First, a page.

Google and NatGeo team up to combat climate change
They're creating an unprecedented map of Earth to help government leaders make better decisions in regard to climate change.
- A recently proposed campaign among scientists aims to protect 30 percent of Earth's land and oceans by 2030.
- In light of this, National Geographic and Google announce an unprecedented mapping project to help government leaders make better decisions in regard to climate change, and to meet the 2030 targets.
- The Wyss Campaign for Nature Foundation is pledging $1 billion to help meet the 2030 targets.
Google and National Geographic plan to construct a dynamic, four-dimensional digital Earth to help us more viscerally get acquainted with the planet's many corners, all the while highlighting those areas most in need of protection. Indeed, the ultimate purpose of the digital Earth is to enlist individuals and governments to support the recently proposed campaign to protect 30 percent of the earth's land and oceans by 2030.
With widespread support among experts and scientists, the proposal, which was co-written by National Geographic's chief scientist, Jonathan Baillie, seeks to preserve those habitats upon which the planet's lifeforms depend — including us — and it may well represent our own best chance for survival. This said, with NatGeo's storytelling skills and Google's powerful technologies, the two organizations envision the digital Earth's near-real-time view of the planet as delivering both widespread inspiration and detailed guidance for leaders, helping them make better-informed decisions as they confront climate change.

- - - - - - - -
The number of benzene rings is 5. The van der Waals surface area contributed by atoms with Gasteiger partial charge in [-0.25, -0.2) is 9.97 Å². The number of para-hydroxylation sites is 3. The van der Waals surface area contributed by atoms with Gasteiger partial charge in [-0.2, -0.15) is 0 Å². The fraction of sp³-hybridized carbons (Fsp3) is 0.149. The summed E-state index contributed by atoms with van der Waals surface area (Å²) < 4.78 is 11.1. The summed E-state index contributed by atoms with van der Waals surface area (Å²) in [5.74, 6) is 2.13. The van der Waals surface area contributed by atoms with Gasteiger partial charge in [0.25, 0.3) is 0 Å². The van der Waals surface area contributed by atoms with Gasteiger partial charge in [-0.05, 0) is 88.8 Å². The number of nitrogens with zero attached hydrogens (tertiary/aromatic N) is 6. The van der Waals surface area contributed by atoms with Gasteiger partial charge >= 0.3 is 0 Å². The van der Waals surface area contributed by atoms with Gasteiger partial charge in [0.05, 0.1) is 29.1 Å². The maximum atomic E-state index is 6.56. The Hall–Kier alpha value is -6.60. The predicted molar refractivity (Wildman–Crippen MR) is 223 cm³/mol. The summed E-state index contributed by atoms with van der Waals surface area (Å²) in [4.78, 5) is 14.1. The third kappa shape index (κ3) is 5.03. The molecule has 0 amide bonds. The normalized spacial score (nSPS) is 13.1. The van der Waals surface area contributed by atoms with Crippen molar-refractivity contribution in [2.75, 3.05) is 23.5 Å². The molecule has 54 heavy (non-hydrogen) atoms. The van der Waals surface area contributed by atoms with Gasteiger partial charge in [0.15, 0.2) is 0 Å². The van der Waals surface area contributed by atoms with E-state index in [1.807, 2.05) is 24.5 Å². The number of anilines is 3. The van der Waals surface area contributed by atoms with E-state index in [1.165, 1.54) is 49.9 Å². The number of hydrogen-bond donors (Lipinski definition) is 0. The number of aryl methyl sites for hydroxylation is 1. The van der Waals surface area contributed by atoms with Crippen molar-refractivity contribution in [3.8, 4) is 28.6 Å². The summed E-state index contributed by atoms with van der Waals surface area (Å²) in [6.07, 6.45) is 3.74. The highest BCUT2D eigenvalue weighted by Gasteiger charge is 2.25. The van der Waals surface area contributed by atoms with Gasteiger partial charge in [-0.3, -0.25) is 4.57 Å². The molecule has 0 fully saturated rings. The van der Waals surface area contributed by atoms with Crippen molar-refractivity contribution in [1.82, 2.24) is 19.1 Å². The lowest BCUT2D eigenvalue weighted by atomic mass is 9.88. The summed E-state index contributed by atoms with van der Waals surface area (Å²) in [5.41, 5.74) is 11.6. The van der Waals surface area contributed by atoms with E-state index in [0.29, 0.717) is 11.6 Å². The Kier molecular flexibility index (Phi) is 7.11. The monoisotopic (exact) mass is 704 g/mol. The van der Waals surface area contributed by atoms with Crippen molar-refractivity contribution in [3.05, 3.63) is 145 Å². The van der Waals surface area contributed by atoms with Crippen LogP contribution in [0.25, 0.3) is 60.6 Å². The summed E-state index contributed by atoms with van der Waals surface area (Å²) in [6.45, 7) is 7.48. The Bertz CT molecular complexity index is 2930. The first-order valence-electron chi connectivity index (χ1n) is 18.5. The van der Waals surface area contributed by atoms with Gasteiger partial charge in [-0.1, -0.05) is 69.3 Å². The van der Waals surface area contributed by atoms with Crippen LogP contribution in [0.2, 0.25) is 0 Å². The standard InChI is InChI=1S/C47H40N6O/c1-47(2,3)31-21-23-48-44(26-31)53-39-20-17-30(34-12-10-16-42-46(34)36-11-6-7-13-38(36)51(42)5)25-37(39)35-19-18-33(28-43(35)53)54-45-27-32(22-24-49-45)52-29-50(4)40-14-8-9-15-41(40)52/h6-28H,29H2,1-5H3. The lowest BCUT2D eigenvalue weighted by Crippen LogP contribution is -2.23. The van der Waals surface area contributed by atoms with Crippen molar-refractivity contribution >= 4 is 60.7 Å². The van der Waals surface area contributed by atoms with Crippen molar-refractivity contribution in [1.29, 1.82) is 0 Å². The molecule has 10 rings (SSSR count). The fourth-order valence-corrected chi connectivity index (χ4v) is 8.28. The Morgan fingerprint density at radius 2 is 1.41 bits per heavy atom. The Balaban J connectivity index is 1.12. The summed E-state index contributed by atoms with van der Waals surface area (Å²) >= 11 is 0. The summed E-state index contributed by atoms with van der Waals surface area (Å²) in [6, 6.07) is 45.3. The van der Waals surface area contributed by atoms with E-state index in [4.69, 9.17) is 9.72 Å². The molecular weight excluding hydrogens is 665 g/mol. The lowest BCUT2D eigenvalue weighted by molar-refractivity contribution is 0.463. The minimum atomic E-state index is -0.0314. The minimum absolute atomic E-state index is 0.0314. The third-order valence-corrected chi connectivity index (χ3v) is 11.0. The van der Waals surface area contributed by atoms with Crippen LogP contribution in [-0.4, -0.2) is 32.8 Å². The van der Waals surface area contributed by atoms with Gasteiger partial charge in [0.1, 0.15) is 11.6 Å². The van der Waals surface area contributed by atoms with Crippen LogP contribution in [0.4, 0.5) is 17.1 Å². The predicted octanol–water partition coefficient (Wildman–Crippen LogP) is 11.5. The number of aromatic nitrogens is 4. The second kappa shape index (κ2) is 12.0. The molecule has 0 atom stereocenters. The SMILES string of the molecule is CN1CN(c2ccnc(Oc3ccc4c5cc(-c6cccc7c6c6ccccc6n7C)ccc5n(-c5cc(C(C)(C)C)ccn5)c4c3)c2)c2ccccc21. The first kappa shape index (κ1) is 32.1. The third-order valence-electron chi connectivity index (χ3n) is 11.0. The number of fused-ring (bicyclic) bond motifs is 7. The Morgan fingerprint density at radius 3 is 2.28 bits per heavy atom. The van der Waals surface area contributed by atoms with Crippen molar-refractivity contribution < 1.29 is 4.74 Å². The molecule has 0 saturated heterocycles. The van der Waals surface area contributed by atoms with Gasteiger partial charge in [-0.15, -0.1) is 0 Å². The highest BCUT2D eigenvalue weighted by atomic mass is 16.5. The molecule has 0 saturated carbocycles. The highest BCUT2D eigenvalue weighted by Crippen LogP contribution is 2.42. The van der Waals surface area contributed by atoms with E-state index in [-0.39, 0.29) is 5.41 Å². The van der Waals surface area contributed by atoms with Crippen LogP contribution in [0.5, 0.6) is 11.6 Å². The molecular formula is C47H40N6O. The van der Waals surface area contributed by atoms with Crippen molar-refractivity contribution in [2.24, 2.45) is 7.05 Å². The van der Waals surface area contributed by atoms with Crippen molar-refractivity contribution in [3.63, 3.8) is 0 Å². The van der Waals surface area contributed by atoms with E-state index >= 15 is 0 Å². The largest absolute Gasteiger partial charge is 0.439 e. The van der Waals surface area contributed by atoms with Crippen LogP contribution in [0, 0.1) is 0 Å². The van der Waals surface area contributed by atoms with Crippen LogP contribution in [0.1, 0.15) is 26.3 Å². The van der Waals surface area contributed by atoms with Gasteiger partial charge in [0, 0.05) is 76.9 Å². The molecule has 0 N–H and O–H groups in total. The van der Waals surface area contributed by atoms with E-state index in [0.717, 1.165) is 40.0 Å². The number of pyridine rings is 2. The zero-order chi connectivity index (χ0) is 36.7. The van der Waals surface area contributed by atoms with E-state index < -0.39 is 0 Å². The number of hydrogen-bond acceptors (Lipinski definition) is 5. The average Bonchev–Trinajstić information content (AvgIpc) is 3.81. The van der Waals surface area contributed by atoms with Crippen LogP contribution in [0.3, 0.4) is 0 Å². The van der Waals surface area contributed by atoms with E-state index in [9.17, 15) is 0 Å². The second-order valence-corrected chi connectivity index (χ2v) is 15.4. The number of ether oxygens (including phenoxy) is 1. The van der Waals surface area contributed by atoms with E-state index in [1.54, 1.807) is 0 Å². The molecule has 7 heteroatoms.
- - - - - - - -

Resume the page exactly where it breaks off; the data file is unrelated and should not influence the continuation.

This living rendition of the globe will allow users to monitor the world's species and ecosystems over time, understand threats to the natural world and realize solutions to help achieve a planet in balance. — From partnership press release
At the Geo for Good summit in early October 2018, NatGeo and Google unveiled the first two products of their partnership, both viewable using their Google Earth technology. They're both fascinating, if only baby steps, toward the full-on model they envision.
Product 1: The Human Impact Map
"Protecting the Earth's Wild Places"
The Human Impact Map shows the areas of the Earth that are currently least affected by human activity. (Click the link in the previous sentence if you have either the Google Earth app or the Chrome browser plug-in installed.) A surprising, actually encouraging, amount of the planet is still characterized by very low or low human impact.
Product 2: Expanding Google’s Voyager stories
(Cory Richards/National Geographic)
Waterfall on the Cuito River, in the Lisima Lwa Mwono region of Angola
For Google Maps, the technology company has a collection of stories called the Voyager series. At Geo for Good, Google announced a new Voyager story, "Protecting the Okavango River Basin" co-authored with Nat Geo. After clicking the web page's EXPLORE button, you embark on a virtual expedition through this important area in Africa. The story told is based on National Geographic's Okavango Wilderness Project, complemented with Nat Geo's on-the-ground data and "newly visualized Human Impact data" from Google. With text, overlays, video, and NatGeo's reliably gorgeous photos, it all adds up to an unusually absorbing, rich experience and a tantalizing glimpse of things to come.